The wonderful aspect of having a resident company is that, by this stage in the season, they all feel like friends. At the Stephen Joseph this summer we've laughed with them, cried with them and marvelled that they haven't collapsed under the workload piled on top of them. The experience of theatre-going is increased with the thrill of trying to imagine what characters they'll be creating for the next show. Familiarity, then, rather than breeding contempt, just increases the pleasure.
Once again the familiar faces pull it off, this time in a revival of Alan Ayckbourn's 1990 play Body Language, directed by the man himself. Alexandra Mathie has grown increasingly deadpan with each play; here she is fantastic. Barry McCarthy, asked to play dithering middle class men a lot this season, is groovy, man, as a wasted rock star. And Terence Booth, who delivers lines for all their comic worth, shows his impeccable timing once more.
The play deals with image obsession and what happens when two women - one fat, one thin - find themselves in each others bodies after decapitation by a helicopter (brilliant effect involving deafening rotor engine roars and wind machines) and some hasty surgery by crazy surgeon Hravic Zyergefoovc (Peter Laird, with a gloriously eccentric performance). Naturally, they are not happy with their lot; fat one does not like the exercise involved in keeping her new thin body in shape, thin one is not impressed with the smell and sweat emitted from her new model. And that, unlike more complex Ayckbourn works, is about that really (although one should remember that even poor Ayckbourn is still streets ahead of your average playwright). It does have its comedy moments, but they are mostly lightweight and the joke has worn thin mid-way through the second act.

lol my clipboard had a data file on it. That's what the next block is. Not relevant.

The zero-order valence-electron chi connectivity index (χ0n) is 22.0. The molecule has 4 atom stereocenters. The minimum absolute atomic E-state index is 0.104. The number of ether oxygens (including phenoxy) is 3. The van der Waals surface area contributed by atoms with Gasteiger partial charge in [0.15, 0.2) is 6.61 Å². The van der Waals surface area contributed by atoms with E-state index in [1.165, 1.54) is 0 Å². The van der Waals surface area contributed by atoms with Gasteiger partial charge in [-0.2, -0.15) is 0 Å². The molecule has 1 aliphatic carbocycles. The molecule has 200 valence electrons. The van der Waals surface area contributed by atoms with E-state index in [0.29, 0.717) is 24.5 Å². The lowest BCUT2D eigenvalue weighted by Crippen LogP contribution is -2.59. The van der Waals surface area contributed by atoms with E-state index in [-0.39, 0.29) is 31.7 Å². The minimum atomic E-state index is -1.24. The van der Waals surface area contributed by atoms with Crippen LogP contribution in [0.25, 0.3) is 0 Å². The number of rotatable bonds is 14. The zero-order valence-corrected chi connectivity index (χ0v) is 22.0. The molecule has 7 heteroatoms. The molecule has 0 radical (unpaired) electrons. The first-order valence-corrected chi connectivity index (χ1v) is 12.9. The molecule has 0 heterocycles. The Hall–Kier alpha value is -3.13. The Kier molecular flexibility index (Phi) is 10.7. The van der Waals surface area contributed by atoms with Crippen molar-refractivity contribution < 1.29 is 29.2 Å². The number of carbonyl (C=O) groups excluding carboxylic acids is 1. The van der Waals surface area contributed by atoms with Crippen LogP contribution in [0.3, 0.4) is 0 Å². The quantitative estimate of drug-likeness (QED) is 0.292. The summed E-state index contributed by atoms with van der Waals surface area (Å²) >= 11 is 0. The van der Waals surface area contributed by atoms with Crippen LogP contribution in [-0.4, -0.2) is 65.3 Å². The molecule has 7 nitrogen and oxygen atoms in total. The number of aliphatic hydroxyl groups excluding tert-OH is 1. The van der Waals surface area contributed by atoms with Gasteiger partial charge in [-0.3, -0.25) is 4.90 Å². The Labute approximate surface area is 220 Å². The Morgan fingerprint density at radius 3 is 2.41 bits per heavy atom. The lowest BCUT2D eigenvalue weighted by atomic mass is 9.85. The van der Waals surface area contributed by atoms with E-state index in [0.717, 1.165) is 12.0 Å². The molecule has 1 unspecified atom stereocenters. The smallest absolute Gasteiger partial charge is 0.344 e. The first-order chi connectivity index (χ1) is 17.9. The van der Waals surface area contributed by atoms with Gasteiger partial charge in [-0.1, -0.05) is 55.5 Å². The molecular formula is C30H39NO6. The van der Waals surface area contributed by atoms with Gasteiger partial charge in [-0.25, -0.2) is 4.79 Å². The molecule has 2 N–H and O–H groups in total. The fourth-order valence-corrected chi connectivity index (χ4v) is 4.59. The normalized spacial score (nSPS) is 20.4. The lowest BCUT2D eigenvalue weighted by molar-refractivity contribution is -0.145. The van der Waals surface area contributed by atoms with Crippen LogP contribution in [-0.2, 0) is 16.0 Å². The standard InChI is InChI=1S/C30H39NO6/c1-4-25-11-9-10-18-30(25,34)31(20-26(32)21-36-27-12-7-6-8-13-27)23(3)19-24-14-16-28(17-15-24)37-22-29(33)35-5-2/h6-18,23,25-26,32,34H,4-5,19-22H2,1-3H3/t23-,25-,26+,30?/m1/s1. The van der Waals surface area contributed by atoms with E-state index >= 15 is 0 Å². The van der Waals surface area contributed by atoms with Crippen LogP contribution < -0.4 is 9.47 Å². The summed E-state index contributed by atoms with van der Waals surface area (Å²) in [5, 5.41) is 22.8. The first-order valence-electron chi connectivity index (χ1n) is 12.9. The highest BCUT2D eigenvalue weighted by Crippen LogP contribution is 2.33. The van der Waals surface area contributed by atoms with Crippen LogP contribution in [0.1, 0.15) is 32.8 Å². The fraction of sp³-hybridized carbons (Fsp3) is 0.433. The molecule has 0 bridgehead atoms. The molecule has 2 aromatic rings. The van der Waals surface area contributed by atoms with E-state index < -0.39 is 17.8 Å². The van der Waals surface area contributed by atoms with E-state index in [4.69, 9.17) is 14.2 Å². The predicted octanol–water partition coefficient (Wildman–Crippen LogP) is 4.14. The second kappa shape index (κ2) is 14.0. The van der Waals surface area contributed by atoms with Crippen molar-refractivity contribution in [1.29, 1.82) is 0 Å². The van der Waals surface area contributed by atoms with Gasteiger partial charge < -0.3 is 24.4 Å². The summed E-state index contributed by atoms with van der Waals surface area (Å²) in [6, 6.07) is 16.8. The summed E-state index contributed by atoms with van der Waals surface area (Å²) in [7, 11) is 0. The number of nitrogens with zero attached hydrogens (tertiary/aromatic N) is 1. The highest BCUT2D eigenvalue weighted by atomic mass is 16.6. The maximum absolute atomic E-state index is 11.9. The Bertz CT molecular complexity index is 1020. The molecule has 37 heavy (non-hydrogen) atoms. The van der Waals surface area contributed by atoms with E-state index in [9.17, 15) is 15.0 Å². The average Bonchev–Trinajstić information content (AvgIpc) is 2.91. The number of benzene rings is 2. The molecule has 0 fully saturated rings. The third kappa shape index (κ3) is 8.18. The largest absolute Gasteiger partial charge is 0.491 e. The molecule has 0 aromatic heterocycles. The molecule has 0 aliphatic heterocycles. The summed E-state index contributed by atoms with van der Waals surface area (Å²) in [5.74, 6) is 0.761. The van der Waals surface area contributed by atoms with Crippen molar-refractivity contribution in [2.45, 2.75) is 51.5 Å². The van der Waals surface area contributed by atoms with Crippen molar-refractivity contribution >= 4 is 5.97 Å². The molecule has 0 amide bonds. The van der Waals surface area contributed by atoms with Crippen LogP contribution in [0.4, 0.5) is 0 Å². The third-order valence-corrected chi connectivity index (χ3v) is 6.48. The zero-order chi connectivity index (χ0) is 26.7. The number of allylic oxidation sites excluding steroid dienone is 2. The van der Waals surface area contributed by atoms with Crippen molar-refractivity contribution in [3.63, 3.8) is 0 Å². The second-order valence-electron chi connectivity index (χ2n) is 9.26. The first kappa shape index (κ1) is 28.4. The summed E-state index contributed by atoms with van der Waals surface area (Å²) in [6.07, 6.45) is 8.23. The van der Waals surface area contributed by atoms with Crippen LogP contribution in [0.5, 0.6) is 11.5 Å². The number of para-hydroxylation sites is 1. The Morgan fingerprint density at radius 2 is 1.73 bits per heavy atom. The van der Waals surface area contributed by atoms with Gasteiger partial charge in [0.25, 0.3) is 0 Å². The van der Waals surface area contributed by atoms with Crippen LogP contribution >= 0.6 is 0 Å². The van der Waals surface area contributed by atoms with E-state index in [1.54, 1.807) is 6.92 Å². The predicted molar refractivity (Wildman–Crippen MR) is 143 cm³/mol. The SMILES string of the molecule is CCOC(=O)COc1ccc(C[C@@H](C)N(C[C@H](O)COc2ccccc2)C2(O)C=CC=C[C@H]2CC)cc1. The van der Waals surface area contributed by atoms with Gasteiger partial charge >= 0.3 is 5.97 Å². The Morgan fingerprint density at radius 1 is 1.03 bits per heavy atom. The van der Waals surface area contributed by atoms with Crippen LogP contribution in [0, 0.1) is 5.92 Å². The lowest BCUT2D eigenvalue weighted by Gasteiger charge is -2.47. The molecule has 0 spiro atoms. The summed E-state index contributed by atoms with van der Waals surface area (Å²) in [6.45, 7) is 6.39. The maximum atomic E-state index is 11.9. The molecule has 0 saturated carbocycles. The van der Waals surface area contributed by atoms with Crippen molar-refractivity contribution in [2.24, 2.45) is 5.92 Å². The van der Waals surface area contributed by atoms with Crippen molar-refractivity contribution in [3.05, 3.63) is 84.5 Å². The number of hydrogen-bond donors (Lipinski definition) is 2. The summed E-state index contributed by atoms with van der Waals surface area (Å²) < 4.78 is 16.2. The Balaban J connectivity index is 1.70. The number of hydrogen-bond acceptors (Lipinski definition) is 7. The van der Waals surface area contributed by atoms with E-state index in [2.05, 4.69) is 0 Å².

Yet the cast, our familiar friends, save the day. Alison Senior (silicon implanted model Angie) and Jennifer Luckraft (fat journalist Jo) are both exceptional, taking it in turns to suffer the discomfort of fat suits but never failing to give bubbly, energetic and entertaining performances.
Speaking of things familiar brings us to Roger Glossop's set, another venture into the outside world which involves a lot of grass. Had it not echoed the set of two previous shows then the impression left would have been greater. Glossop also provides a raised stone patio performance space which, playing host to most of the action and dialogue, threatens to and occasionally does defeat the object of playing in the round. Still Glossop's sets and John Pattison's music are always excellent and another reason why a night at the SJT is so enjoyable.
At Stephen Jopseph Theatre until 25 September then on tour.